It seems like AI is expanding in just about every field at the moment. Whether it’s an AI that measures how long politicians spend on their phones, or an AI that automatically builds code, technology is changing the very fabric of society. One field where AI has really exploded in recent years is the music industry.
For better and worse, AI is changing the way musicians create music, how we consume it and even how license holders police copyright claims.
For many, AI caters every aspect of our day-to-day music listening on Spotify, Apple Music, and Amazon Music. All three utilise AI tech to recommend songs and artists based on our previous listening. That’s just one of the subtle ways AI affects our music consumption.
There are some less positive uses for AI in the music industry. The most notable of which are YouTube’s and Twitch’s AI copyright technology that automatically detects music on stream and in videos. There’s a whole host of reasons why the AI tech isn’t well-liked.
It isn’t all doom and gloom, though, as AI is being used in creative ways to enrich the listening experience. The Eternal Jukebox allows users to create an infinite loop of a specific song, generating a never-ending, always-changing edition. It’s a fantastic way to refresh your favourite songs, or create an endless soundtrack for a study or work session.
The Eternal Jukebox works by using a Spotify API to break down songs into individual beats. The AI then arranges each beat based on pitch, timbre, loudness, duration, and beat position. It works all of this into a nifty visualisation that shows how it works. It’s a clever bit of AI that has uses beyond simply extending songs within a browser.
It isn’t just developers who are using AI to change music, artists are also taking advantage of technology. Icelandic composer and musician Ólafur Arnalds created an AI driven software that plays notes on two adjacent pianos through a controlling synth. The software generates notes based on what Ólafur is playing, creating melodies and tempos based on his input.
It’s a clever piece of technology that the musician built alongside a friend. Rather than taking away from his craft, AI is empowering the musician to create new and unique works of art that wouldn’t have been possible without the technology. Well, unless he got two adjacent piano players who could transpose everything he plays in real time.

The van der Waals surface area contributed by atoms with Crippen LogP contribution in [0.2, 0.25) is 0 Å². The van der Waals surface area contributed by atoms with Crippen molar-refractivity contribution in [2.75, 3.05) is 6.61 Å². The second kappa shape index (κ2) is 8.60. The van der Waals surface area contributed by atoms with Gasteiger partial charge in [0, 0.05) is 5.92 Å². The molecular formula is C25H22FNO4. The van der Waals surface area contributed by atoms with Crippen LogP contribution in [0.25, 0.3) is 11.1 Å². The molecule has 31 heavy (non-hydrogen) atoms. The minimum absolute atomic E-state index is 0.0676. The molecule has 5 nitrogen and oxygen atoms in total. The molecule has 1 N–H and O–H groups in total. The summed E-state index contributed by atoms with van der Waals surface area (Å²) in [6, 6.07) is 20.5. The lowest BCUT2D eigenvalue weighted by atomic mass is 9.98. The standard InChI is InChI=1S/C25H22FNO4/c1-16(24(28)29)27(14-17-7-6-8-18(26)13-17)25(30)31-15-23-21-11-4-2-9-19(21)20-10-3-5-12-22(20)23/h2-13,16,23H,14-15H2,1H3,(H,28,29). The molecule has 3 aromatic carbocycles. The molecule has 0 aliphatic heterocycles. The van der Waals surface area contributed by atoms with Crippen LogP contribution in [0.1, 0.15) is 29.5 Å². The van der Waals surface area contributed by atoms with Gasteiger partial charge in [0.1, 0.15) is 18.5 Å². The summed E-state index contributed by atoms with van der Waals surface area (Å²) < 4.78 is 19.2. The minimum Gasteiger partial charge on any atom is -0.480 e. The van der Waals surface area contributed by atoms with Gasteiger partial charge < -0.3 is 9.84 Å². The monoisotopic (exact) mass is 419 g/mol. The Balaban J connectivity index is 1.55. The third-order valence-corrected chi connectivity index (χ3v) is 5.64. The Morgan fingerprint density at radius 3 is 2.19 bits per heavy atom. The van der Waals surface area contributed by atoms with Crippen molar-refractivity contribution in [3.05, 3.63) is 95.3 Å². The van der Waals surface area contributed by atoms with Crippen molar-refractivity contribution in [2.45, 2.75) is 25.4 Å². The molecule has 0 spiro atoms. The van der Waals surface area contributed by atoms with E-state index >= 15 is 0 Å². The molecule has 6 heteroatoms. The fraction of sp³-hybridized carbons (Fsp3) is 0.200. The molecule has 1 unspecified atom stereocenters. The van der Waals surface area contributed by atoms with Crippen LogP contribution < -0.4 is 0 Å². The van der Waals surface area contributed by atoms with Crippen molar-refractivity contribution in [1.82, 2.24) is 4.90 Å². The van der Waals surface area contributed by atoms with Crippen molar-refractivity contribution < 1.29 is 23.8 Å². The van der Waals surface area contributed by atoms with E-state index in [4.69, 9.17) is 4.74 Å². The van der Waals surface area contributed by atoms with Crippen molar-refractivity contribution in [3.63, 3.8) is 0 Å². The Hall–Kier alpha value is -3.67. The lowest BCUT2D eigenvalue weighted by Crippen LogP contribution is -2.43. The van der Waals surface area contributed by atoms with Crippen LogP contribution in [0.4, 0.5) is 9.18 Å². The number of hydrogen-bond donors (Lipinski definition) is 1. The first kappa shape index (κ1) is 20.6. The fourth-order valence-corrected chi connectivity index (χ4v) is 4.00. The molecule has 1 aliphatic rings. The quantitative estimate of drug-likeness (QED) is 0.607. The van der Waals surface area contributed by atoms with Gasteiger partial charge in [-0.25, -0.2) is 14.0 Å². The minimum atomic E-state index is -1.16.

Read More: Midnight Patrol is techno-parenting gone too far
There are downsides to introducing AI in the music industry. One of the most prevalent is the use of AI in hunting copyright material on platforms like YouTube. As a musician and as a member of a band, I understand the importance of protecting intellectual property. The problem with AI is that there is no nuance and assumes anyone using copyrighted material is trying to steal it. AI doesn’t recognise fair use.
Cover bands and artists are a major part of the music industry. Unsurprisingly, most musicians get their first start by playing covers. There’s a whole community of people on YouTube who post music covers for others to critique and listen to. These artists have no intention of claiming the artist’s work as their own. Unfortunuately, AI doesn’t recognise content of this nature. Subsequently, it either forces adverts on it, or worse, removes it completely. There’s a whole new generation of musicians who could be put off by overly aggressive copyright enforcement through AI.
Interestingly, there’s also an argument that platforms like Spotify and Apple music actually limit our listening range as users. The curated daily playlists on both apps typically recommend music you like or music it thinks you might like. In a world with thousands of cultures and hundreds of potential genres, it’s easy to stay inside your comfort zone. This has knock-on effects on smaller artists who might not meet the cut for recommended playlists on streaming platforms.
Read More: Nuclear-powered crypto mining stations are unfortunately now real
The Good, The Bad and the AI
Much like any other industry, AI is a force for good and bad. It has plenty of potential to change the way we create, consume and interact with music in the future. However, AI is used to limit our interaction with music. As companies increasingly rely on AI to monitor copyrighted material, it could be difficult for up-and-coming artists to cover, remix, or pay homage to their favourite artists.
It’s important to remember that AI is a tool. Ultimately, it’s the intentions behind the users that are questionable. It’s just a shame that corporations in the music industry don’t have the best track record...
Read More: Amazon Music Unlimited offers six months of Disney Plus to try and get you interested